China has ordered coal mines to increase production immediately as the energy crisis threatens the world’s second-largest economy and forces Xi Jinping’s administration to backtrack on climate change commitments.
In Inner Mongolia, one of China’s largest coal-producing regions, energy officials have instructed two local miners to increase their capacity by 100 meters per tonne, according to a report in the state-controlled national financial newspaper Securities Times.
The latest effort by the Chinese authorities to address the severe power shortage comes after it forced or shut down high-tech manufacturing plants, damaged homes in some parts of northeast China and warned that important industries such as food production could also be hit.
The intervention of Russian President Vladimir Putin and U.S. Energy Secretary Jennifer Granholm has also pushed energy markets in Europe, the United Kingdom and India under tight gas supplies and volatile commodity prices.
Gavin Thompson, Asia-Pacific commodities expert at research consultant Wood Mackenzie, said China, like other fuel markets, was facing a shortage and needed to “balance work” in using coal to light its lights.
“It simply came to our notice then [international climate conference] COP26 and just weeks after President Xi announced that China would no longer build coal factories abroad. But the short-term reality is that China and many others have no choice but to increase their use of coal to meet their electricity needs.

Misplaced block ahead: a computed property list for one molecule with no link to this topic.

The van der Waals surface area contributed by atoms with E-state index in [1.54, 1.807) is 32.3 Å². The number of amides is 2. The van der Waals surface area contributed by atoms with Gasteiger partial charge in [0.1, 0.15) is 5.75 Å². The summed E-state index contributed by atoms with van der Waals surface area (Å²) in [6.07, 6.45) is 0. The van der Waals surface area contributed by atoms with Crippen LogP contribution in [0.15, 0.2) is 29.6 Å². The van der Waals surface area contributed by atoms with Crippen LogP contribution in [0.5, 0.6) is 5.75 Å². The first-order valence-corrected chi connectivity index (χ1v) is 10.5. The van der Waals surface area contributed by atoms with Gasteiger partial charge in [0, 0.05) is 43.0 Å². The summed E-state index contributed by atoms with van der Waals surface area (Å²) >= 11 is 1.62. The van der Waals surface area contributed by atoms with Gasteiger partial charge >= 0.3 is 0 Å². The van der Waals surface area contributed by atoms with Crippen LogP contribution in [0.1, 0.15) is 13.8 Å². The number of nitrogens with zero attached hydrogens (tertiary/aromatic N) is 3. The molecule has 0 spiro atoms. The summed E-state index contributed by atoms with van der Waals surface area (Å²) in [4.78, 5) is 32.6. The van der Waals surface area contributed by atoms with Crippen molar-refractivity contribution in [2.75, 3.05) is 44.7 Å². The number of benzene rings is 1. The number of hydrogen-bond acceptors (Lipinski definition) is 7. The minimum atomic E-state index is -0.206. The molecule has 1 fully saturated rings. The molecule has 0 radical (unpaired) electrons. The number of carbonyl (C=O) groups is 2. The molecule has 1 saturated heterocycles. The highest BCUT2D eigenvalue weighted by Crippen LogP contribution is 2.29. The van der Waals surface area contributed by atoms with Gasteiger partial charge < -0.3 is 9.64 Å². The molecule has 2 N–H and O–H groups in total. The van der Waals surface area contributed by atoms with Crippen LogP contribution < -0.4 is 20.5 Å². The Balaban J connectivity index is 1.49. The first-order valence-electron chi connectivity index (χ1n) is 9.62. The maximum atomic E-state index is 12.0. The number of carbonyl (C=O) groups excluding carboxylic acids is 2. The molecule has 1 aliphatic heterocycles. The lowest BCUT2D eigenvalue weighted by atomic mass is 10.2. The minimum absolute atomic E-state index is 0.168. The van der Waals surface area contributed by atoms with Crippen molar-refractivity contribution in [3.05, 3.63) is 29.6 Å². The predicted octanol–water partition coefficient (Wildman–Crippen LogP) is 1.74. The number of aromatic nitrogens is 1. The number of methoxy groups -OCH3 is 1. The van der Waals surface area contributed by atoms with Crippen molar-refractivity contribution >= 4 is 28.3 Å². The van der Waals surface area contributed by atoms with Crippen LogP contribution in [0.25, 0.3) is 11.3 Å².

The impact of China’s decision to increase supplies was immediately felt in the Chinese market as they reopened from a week-long national holiday. The thermal coal futures traded in Zhengzhou opened about 3 percent higher on Friday but quickly fell to 11 percent. The CSI coal index of listed Chinese mines fell as much as 5.5 percent.
The decision to rapidly expand coal production in several mines in Inner Mongolia was made as China was forced to back down from its own trade embargo on Australian coal, highlighting the severity of the power crisis.
The Financial Times reported this week that Australian coal cargoes have been quietly unloaded at several Chinese ports, easing sanctions on Chinese state-owned groups from Australia amid widespread political and security tensions between Canberra and Beijing.
Chenjun Pan, an expert on Rabobank’s China agriculture sector, hoped that China’s food supply network, such as cold chain storage facilities, would feel “some impact” due to their intense power consumption.
However, he added that while coal shortages and rising energy prices may seem like “short-term, cyclical” problems in China, the episode highlights the long-term structural challenges of transitioning to a clean energy system.
“All sectors need to be considered [this] Seriously, ”he said.
The power crisis has been blamed on a combination of weak coal production and regulated electricity prices. The energy crisis has put pressure on China’s economic planners who are already facing a crisis in China’s highly hated property group Evergrande.
The Society General said it had revised its third-quarter GDP forecast for China from 5.5 percent to 5 percent.
“There is a lot of downward pressure on the Chinese economy right now. . . Judging from the latest high-frequency data, the power crisis has already caused significant damage to the industry, ”said the bank’s analysts. “As a result, we expect industrial production growth to slow significantly in September.”
Li Shao, a Beijing-based campaigner for Greenpeace, said the power crisis has exposed the problem of China’s dominance over coal, which accounts for more than half of the country’s energy consumption.
China’s domestic coal production reached 9.9 billion tons last year. Xi praised China for its commitment to achieve maximum carbon emissions before 2030 and to reach carbon neutrality by 2060.
Additional report by Emma Zhao in Beijing
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